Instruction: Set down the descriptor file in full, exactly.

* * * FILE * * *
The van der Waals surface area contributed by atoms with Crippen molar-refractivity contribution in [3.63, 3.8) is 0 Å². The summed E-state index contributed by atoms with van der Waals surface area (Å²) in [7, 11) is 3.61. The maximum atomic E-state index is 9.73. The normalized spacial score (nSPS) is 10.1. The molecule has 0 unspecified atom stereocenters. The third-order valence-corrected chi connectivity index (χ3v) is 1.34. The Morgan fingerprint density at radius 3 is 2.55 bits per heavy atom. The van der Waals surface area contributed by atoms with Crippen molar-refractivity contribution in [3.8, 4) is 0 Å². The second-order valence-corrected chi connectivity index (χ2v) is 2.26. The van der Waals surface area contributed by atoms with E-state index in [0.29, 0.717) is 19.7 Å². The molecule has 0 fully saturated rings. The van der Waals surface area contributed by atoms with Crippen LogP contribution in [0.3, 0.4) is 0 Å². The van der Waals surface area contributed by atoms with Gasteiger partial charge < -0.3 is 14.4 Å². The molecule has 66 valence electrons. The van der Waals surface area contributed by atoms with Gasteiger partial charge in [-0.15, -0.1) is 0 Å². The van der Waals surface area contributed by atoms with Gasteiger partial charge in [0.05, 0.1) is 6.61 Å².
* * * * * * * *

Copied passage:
The van der Waals surface area contributed by atoms with Crippen molar-refractivity contribution in [3.63, 3.8) is 0 Å². The summed E-state index contributed by atoms with van der Waals surface area (Å²) in [7, 11) is 3.61. The maximum atomic E-state index is 9.73. The normalized spacial score (nSPS) is 10.1. The molecule has 0 unspecified atom stereocenters. The third-order valence-corrected chi connectivity index (χ3v) is 1.34. The Morgan fingerprint density at radius 3 is 2.55 bits per heavy atom. The van der Waals surface area contributed by atoms with Crippen molar-refractivity contribution in [3.8, 4) is 0 Å². The second-order valence-corrected chi connectivity index (χ2v) is 2.26. The van der Waals surface area contributed by atoms with E-state index in [0.29, 0.717) is 19.7 Å². The molecule has 0 fully saturated rings. The van der Waals surface area contributed by atoms with Crippen LogP contribution in [0.3, 0.4) is 0 Å². The van der Waals surface area contributed by atoms with Gasteiger partial charge < -0.3 is 14.4 Å². The molecule has 66 valence electrons. The van der Waals surface area contributed by atoms with Gasteiger partial charge in [-0.15, -0.1) is 0 Å². The van der Waals surface area contributed by atoms with Gasteiger partial charge in [0.05, 0.1) is 6.61 Å².